Once all the boards were attached, he went back and filled the screw holes with carpenter’s wood filler.
To help age the chairs and bring out the rustic look we love so much, we sanded around the chairs and worked to scuff up the edges.
Finally, using some of our Disney Cool Marine paint, Matt painted the bench boards to complete the project.
As I said, I was stunned with the results. These chairs were on the way out. Matt not only saved them, he earned them a spot right by the front door!
I decorated them with some of my pillows and placed three baskets underneath. This is the “Drop Spot” for the kids as they come and go from the house. It’s been incredibly helpful getting them to have a pair of tennis shoes and sandals in these baskets. Rather than wrestling them to go back upstairs and find shoes, this helps us to get out of the door faster in the mornings.
I hope you have a wonderful weekend. Thanks for stopping by!
Erin @ DIY On the Cheap says
Love this! It’s totally “you.” Great job Matt!
Thank you Erin! You know we had to add some color somewhere on it 🙂
When I see the before and after photo… I`m motivated ! Thank You for that
That is awesome!!! I love the blue and the baskets too!
Thank you co much Sally!! Those baskets have been so helpful! Especially with Reagan, who doesn’t quite get the whole “go put on your shoes” and them not be dress up shoes when it’s time to load up to go somewhere 🙂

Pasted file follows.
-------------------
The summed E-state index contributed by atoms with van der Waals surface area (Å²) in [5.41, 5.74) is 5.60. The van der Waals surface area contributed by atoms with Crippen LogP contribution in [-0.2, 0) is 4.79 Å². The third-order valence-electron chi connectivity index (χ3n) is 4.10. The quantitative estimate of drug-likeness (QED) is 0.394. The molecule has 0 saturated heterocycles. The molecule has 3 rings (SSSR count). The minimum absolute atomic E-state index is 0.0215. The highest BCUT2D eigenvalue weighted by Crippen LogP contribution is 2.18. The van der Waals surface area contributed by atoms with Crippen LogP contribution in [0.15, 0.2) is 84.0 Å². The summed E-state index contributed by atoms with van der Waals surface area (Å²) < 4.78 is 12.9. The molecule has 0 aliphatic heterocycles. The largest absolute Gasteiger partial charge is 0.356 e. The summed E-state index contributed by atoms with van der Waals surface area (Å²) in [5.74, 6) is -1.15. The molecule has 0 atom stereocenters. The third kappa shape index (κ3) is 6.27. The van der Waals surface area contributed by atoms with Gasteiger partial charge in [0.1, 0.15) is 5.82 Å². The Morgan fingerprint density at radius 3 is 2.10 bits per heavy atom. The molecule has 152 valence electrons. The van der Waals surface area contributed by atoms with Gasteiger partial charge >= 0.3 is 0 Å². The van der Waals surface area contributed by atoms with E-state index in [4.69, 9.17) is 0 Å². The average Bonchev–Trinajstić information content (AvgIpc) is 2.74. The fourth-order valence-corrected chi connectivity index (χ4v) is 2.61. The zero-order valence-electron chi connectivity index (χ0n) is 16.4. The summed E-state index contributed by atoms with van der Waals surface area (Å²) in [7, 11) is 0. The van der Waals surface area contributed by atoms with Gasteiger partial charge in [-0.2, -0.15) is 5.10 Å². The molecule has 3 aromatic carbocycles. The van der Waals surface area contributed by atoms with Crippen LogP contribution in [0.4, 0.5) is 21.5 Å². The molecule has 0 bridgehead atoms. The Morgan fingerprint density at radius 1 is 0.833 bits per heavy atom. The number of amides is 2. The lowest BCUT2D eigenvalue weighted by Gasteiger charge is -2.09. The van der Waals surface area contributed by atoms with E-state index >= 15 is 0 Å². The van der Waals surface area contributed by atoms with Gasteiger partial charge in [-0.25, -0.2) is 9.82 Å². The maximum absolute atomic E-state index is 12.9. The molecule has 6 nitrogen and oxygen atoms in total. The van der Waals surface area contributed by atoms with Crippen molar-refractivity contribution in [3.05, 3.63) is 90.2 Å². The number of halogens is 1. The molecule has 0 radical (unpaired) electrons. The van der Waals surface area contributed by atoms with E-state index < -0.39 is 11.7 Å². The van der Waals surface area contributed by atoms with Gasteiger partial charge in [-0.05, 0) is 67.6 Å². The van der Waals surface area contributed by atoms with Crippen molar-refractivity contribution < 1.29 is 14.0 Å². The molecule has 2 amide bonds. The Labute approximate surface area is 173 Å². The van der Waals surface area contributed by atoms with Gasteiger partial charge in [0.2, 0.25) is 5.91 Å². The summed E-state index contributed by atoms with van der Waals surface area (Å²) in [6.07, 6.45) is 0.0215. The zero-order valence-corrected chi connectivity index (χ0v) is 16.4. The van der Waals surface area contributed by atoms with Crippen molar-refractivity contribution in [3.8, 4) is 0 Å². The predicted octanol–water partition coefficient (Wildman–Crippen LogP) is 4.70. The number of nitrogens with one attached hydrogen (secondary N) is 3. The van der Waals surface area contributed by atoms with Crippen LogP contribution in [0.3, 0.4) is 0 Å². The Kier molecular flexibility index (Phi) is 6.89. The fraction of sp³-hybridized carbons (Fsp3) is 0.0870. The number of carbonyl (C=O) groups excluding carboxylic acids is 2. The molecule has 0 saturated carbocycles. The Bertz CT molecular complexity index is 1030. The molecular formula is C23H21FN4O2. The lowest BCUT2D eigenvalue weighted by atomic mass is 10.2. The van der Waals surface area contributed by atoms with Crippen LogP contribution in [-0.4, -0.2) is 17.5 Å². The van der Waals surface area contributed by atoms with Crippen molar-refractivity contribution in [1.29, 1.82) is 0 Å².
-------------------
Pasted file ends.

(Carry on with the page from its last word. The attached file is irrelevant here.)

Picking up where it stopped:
Linda Gallagher says
You are so inspiring! Great job and I am very impressed.
Awww Thank you so much Linda!! That was so encouraging and made my night!!
frou fruGAL says
Your chair bench looks great. Thanks for the shout out on my chair bench tutorial. I’m glad it helped you out.
Martha Hodge says
love this beanch but didn’t see how he put arms on the ends would you explain but will send thanks ahead of the how answer
I’m so sorry Martha it has taken me so long to respond!!! The arms from our bench are the Captain chairs that went with our table. So, they were already attached. He just removed one arm rest so it would flow as a bench. I’m sure that was not as helpful as I wish I could be! Are you making a bench?? Let me know, if I can help anymore! XO, Erica
Diane Midkiff says
Erica and Matt, great job. I have 3 chairs that I am turning into a bench, but have a small problem. My front legs are curved(round) and back are straight. Can not get front legs to go together easy as Matt did, legs are too round. If front lines up then it becomes a curve bench. Not what I was looking for. Any help on this. Thanks, Diane
Diane, Thanks! Wow, that’s a tricky one. Is it possible to remove the front legs? Either by unscrewing them from the base of the chair or sawing them off? Maybe buy some 2×3’s that you could paint/stain and use as replacement legs? Hope that helps!
Colleen Knight says
Great idea, want a banquette, but this could work with my old chairs as well. I think we will use a solid piece for the seat though instead of single boards. I love your idea! So easy too!! Thank you for sharing 🙂
You’re welcome! Please share your finished product with us if you end up doing it. I always love seeing others creativity!
chris aka monkey says
just saw this on hometalk awesome job love it and the colors are spectacular xx
Simple Shapes Wall Designs says
What a great idea! I am sharing this to Pinterest.
Thank you so much!
This is on my list to do as we just got some antique chairs! I put this on my blog as well and linked it back to you, thank you so much for sharing! You are so crafty!
First Real says
great way to reuse older chairs and use space
going to pick my father’s old garage and will use his old chair for the idea you gave me just… It just touch my heart
I will appreciate you and your woodworking projects. this is very informative and helpful article for repairing chair. Thanks